Blackberry not so sweet in the South East
24 February 2020
European blackberry is a Weed of National Significance occupying nine million hectares across the country, covering a total land mass bigger than Tasmania.
In the South East, Natural Resources Management Officers are working to control this invasive pest.
SE NRM Board NRM Officer Tony Bullock said European blackberry (Rubus fruticosus) harbours pest animals, outcompetes native plants and alters natural creeks.
“Blackberry thickets provide shelter for foxes and rabbits, and inhibit movement of native animals through bushland,” Tony said.
“Once established, blackberry can alter the flow of creeks and rivers, blocking waterways and completely overtaking wetlands. It’s a serious problem that can severely alter the landscape.”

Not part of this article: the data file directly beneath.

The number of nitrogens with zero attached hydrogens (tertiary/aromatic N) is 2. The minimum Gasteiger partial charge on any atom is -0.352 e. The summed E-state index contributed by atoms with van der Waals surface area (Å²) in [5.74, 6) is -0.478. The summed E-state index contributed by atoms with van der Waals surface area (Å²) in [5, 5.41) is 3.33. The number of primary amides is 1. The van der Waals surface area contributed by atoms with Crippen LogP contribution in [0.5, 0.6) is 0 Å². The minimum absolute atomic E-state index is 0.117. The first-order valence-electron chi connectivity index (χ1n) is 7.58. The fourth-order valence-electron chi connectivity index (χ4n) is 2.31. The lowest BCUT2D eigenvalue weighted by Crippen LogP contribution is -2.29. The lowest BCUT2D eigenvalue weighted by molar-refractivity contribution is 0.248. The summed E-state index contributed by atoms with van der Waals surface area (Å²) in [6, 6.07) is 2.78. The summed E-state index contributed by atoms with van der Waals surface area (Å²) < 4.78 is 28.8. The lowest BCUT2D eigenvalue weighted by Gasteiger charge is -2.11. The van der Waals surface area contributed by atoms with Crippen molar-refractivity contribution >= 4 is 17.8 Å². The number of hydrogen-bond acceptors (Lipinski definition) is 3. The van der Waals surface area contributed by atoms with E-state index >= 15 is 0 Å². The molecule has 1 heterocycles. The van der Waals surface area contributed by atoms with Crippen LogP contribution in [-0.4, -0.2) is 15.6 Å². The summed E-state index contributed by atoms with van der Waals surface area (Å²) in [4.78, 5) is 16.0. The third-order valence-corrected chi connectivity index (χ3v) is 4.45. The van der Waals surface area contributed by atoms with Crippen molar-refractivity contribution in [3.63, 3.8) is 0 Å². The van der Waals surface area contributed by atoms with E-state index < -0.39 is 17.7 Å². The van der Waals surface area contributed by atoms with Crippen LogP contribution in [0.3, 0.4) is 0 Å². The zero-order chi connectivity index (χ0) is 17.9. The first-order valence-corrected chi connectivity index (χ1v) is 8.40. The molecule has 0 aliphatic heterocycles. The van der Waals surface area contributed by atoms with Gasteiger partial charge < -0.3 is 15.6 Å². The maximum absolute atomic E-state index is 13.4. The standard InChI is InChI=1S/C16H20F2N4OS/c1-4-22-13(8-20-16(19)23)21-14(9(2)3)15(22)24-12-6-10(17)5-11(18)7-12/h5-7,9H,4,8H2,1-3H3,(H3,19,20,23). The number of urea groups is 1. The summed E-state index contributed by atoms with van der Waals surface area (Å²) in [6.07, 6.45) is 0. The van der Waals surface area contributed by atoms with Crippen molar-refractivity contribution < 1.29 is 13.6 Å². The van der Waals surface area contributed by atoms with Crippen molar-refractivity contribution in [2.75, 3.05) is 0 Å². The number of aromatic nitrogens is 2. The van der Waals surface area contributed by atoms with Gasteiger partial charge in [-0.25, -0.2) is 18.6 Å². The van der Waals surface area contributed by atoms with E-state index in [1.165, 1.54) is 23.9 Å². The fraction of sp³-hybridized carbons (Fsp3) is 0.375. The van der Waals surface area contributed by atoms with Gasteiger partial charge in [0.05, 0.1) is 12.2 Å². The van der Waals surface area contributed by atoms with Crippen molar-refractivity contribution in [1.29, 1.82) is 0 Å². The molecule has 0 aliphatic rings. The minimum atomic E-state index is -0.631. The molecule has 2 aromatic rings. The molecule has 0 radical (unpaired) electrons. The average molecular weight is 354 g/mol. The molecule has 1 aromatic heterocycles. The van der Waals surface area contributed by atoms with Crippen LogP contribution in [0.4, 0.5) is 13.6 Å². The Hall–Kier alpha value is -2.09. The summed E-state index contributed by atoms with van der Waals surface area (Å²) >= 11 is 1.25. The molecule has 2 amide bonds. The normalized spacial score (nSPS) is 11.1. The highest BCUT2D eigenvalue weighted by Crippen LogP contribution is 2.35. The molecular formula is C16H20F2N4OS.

The key to stopping the spread of this invasive weed is controlling it at the right time.
“The black fruit isn’t actually a berry in the botanical sense of the word,” Tony said.
“It’s an aggregate fruit made of small drupelets, each containing a seed. Tasty to humans and animals alike, the seed is easily spread when eaten by birds, foxes and rabbits.
“The best time to control blackberry is now, by spraying it with herbicide while it is leafy and actively growing, before fruiting.”
If you have blackberry on your property or adjoining roadside, check with your council for local regulations for removal.
“You can also chat to your local NRM officer about control and removal. We’re on the lookout for new infestations and are always keen to help out with advice.”
Contact information for NRM officers can be found via the link below or by calling the Natural Resources Centre in Mount Gambier 87351177 or in Keith 87551620.
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